Hey look: Harper's five-year plan - Macleans.ca

Hey look: Harper’s five-year plan


My expanded, reported column from this week’s print edition takes a few guesses about how China fits into Stephen Harper’s plans to secure another election victory and lay the groundwork for a political legacy:

Before he went to China, Harper talked this trip up for two months, in a series of TV interviews and then in a speech to the World Economic Forum in Davos. It was fair to wonder what the fuss was about. But the triple play he’s attempting here is worth some fuss. A significant boost to Canadian exports. A legacy-making rebuttal to the policies that made him angry enough to get into politics as a young man. And a head start on winning a fourth straight election. If he can pull it all off, it will have been worth a little jet lag.

More here.

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Hey look: Harper’s five-year plan

  1. “A legacy-making rebuttal …. ”

    Trade with China means we support people like  Zhang Xide so they can suppress people like Yao Fuxin and Chen Guangcheng. Harper’s legacy is going to create even more wealth for tyrants, which enables them improve and expand their authoritarianism, in order to get back at socialist Trudeau. Terrific.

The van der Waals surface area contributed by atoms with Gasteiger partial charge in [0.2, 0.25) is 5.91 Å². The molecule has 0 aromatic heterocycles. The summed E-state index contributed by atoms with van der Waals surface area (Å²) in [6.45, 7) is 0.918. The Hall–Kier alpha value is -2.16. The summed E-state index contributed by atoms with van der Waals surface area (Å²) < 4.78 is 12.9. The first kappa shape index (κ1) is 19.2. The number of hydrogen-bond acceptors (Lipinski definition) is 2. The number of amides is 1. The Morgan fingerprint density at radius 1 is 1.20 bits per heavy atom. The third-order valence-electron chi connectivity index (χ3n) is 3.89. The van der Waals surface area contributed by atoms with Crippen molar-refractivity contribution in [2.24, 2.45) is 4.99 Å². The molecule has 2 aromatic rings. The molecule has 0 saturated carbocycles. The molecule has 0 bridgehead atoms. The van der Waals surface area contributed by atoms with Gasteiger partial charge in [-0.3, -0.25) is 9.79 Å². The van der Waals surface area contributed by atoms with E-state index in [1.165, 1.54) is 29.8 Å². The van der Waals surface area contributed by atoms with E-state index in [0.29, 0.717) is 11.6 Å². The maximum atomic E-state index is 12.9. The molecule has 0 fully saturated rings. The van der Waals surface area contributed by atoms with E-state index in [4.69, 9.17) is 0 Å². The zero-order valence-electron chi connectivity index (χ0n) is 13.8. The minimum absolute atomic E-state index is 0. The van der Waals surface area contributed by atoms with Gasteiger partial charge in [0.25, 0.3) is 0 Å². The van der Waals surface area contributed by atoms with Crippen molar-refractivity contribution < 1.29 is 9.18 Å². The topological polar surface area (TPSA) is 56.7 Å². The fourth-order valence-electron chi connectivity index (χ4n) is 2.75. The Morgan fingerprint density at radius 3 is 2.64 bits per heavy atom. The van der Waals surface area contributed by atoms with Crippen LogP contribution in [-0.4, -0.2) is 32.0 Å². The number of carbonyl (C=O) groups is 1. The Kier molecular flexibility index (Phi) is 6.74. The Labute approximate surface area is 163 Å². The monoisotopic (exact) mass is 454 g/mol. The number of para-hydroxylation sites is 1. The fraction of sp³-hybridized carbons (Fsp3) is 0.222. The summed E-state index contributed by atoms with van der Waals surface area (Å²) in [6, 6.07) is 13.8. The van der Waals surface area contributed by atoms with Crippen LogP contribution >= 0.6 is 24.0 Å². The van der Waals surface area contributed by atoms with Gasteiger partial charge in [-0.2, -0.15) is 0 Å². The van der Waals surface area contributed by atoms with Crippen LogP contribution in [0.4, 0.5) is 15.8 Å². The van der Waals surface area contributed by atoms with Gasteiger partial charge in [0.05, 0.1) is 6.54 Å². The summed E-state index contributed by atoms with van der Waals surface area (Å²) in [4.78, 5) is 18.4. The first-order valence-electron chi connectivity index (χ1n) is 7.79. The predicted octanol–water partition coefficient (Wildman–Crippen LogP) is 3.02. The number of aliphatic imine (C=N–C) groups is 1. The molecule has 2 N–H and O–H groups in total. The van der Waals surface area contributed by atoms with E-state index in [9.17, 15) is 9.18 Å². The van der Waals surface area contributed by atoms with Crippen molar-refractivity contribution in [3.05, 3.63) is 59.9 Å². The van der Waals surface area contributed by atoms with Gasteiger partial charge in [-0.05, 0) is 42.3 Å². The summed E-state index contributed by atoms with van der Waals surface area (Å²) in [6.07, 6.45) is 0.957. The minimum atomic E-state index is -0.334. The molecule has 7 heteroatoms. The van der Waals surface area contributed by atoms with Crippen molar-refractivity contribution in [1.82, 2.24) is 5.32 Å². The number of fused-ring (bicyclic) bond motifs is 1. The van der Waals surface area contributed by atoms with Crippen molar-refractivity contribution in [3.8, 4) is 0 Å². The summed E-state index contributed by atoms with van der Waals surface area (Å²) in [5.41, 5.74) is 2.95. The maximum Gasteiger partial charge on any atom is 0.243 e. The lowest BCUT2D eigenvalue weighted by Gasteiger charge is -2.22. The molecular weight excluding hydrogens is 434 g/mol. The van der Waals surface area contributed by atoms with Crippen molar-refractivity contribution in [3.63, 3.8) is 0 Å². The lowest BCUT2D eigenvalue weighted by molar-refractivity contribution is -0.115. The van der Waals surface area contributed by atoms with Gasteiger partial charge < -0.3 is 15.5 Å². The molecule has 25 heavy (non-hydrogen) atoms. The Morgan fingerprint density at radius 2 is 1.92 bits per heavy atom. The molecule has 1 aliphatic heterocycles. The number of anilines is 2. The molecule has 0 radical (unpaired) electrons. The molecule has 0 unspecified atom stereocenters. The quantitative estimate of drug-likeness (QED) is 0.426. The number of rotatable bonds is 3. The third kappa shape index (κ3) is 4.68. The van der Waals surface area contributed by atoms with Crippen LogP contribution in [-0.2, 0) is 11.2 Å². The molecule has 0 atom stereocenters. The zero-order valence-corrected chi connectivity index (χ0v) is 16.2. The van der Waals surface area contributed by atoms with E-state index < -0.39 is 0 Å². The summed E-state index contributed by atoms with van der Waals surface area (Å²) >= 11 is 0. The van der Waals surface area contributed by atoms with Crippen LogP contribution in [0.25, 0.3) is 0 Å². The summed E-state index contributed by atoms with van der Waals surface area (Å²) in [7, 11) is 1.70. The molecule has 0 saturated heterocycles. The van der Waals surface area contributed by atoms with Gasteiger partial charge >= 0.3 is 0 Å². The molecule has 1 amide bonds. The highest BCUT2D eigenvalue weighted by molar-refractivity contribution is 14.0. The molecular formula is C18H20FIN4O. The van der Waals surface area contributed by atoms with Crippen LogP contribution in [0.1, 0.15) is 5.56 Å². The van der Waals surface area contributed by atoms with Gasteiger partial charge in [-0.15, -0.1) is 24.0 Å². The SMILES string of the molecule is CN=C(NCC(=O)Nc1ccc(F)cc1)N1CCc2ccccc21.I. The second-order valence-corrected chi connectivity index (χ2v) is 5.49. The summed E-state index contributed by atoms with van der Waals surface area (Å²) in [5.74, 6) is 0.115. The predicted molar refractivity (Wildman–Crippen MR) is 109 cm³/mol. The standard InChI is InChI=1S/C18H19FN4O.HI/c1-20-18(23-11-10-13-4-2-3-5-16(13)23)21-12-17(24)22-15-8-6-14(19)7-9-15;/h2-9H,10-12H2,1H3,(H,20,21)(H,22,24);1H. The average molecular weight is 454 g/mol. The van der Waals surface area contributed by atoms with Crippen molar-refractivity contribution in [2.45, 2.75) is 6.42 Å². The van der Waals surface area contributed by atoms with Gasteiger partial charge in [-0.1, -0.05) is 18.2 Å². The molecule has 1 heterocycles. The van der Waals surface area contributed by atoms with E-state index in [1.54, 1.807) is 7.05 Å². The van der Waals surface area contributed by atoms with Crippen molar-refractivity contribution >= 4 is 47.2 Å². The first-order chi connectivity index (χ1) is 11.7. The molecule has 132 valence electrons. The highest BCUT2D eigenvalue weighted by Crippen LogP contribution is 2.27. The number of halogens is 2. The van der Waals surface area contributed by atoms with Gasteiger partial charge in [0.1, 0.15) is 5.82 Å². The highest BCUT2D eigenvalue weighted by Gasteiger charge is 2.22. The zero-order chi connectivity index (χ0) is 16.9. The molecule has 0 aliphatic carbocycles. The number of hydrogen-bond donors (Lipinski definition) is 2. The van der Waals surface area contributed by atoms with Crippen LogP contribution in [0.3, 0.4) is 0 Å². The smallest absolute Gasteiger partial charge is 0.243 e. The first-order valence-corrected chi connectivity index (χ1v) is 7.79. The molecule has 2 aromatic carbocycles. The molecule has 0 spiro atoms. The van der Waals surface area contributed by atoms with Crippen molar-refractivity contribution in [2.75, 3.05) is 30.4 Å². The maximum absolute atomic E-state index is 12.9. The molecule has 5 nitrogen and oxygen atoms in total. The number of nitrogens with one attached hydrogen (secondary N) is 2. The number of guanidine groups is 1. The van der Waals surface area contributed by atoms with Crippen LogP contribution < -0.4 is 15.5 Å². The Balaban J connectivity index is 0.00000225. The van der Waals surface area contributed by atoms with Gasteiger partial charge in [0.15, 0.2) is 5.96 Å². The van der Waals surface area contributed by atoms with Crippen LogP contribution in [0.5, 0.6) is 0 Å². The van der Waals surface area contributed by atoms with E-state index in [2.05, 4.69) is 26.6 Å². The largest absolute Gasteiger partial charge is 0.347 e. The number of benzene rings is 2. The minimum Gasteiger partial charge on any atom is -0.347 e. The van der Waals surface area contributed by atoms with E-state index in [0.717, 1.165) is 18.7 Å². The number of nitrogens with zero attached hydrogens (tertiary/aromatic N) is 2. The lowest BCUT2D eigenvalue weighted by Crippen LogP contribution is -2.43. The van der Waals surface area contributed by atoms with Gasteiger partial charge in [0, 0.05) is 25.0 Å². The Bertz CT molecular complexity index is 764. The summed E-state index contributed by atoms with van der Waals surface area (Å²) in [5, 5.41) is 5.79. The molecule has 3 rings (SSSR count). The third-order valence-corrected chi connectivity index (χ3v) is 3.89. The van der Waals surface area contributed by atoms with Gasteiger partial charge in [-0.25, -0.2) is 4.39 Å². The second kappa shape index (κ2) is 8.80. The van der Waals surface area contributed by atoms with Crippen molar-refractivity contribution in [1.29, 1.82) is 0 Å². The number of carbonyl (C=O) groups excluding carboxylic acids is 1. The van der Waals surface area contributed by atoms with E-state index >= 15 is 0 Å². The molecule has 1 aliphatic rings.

Washington Post book review ~ Out Of Mao’s Shadow:

    From 2001 to 2007, Pan was The Washington Post’s bureau chief in Beijing. The 10 or so intersecting stories he tells here are gritty and real. This is not a big-theme book about the “true” China but a concrete, closely observed encounter with particular people, places and events. He puts the reader on a stool in the small shop of laid-off steel worker Yao Fuxin as Yao and some colleagues plot a doomed demonstration against corrupt local officials in the rust-belt city of Liaoyang. 

    We run through cornfields with blind activist Chen Guangcheng as he escapes from government thugs in his home village, hoping to carry a petition for justice all the way to Beijing. Other protagonists include a land developer, an army doctor, a local party secretary, a crusading editor and a passel of feuding “rights protection” lawyers (as they call themselves). 

    Yet some big truths emerge. Local government omnipotence and corruption are a toxic combination, personified in Pan’s book by Zhang Xide, the party secretary of Linquan County. He presided over the violent repression of a peasant revolt against coercive birth-control methods and illegal taxes. And what is wonderfully revealing about today’s China is that he was proud of his achievement!